Stored Procedure Attacks

Understand SQL injection attacks against stored procedures and functions

It is often believed that stored procedures are not vulnerable to SQL injection attacks, but the reality is totally different. In fact, stored procedures and PL/SQL can be vulnerable to SQLIA. This article covers the different situations where stored procedures can be exploited. If you are looking to secure you code against this security flaw, consider reading the article about writing secure stored procedures.

Vulnerable Code

Many database management systems support user defined stored procedures. Even though the syntax may slightly vary from a DBMS to another, the principle stays the same. When a stored procedure integrates user supplied input into a dynamically built query, we encounter exactly the same SQL injection vulnerability we presented in the tutorial. There is basically two ways to create a vulnerable stored procedure. Microsoft SQL Server syntax is used in examples, but you could adapt it could be converted to almost any DBMS syntax with minimal changes. Let’s take a look at the code behind those security flaws.

Vulnerable EXEC statement

The most common mistake with stored procedures is to misuse the EXEC statement. If the user input was not sanitized before integrating it in the query, a SQL injection is created.

Vulnerable stored procedure using EXEC statement.


   @vname VARCHAR(50)


   EXEC('SELECT description FROM products WHERE name = '''+@vname+ '''')


As you can guess, the previous example will execute any correctly crafted user input as if it was part of the query.

Vulnerable Dynamic Cursors

Dynamic cursors are not as frequently used as EXEC statements in stored procedures. However, that does not make them less vulnerable. In fact, it might represent a little advantage for the attacker since security flaws in dynamic cursors are less likely to be identified in a code review (article available soon). Let’s take a look at an insecure use of dynamic cursors.

Vulnerable stored procedure using dynamic cursor.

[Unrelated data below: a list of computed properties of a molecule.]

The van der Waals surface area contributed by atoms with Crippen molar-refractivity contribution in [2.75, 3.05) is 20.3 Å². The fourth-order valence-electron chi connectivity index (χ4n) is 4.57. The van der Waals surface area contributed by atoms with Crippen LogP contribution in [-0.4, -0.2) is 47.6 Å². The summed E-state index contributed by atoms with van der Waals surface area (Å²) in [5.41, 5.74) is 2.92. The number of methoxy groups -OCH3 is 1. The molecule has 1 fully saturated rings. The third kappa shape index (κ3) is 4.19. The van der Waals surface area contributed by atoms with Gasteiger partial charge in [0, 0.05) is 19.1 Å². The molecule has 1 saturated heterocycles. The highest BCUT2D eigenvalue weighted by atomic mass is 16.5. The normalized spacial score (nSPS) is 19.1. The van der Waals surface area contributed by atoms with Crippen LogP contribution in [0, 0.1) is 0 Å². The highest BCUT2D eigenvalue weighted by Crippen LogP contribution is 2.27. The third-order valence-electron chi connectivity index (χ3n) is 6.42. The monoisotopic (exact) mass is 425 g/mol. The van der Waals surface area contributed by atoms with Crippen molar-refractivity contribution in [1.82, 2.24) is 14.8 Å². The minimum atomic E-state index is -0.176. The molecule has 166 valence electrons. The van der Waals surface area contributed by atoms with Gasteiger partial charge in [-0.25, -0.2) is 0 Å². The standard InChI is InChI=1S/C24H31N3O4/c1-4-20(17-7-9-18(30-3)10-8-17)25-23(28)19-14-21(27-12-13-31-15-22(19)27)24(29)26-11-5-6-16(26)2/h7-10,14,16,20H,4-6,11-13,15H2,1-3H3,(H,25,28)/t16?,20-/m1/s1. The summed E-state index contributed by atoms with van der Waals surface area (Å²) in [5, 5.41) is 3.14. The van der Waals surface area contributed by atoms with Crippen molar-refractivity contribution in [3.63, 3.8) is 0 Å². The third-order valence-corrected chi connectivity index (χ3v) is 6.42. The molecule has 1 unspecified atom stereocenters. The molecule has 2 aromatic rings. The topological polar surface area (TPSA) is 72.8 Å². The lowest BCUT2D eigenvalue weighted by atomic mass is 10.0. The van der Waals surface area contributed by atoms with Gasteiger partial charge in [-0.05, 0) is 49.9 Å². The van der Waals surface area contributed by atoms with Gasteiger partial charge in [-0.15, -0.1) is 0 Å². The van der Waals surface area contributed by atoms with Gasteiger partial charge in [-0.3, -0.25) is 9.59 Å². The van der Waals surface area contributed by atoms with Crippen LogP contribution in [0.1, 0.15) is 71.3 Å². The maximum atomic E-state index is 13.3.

CREATE PROCEDURE printDescriptions

   @vname             VARCHAR(100)


   DECLARE @vdesc VARCHAR(1000)

   DECLARE @vsql VARCHAR(4000)

   SET @vsql = 'SELECT description FROM products WHERE name='''+@vname+''''



   OPEN cur

   FETCH NEXT FROM cur INTO @vdesc




      PRINT @vdesc

      FETCH NEXT FROM cur INTO @vdesc



   CLOSE cur



Here again, the user input is integrated directly in the query. Let’s now see how the stored procedure could be manipulated by the attacker.

Attacking Stored Procedures

In both cases the attack is quite straight forward. There is nothing fancy to do in order to attack stored procedures and everything goes like a classic SQLIA. Below is an example that could be applied to successfully attack vulnerable procedures presented earlier in this article.

Malicious user input.

z' AND 'a'='b' UNION SELECT password FROM members WHERE username='admin


Query generated in both cases.

SELECT description FROM products WHERE name ='z' AND 'a'='b' UNION SELECT password FROM members WHERE username='admin'

When the stored procedure is executed, it returns the password of the administrator.


There is no specific limitation when attacking stored procedures, although you need to keep in mind that the injected code will be limited to the stored procedure permissions (available soon). For example, the attack will be voided if you attempt to inject an INSERT statement in a stored procedure which has only read acces. In addition, DBMS/API specific limitations (available soon) are still taking effect.

Advanced Attacks

Many advanced attacks such as privilege escalation (available soon), SQL injection buffer overflow (available soon) and advanced information gathering (available soon) rely on stored procedures. Those are not covered here since they habitually only apply to a specific (unpatched) version of database management system. For more information about those advanced techniques (available soon), refer to mentioned articles.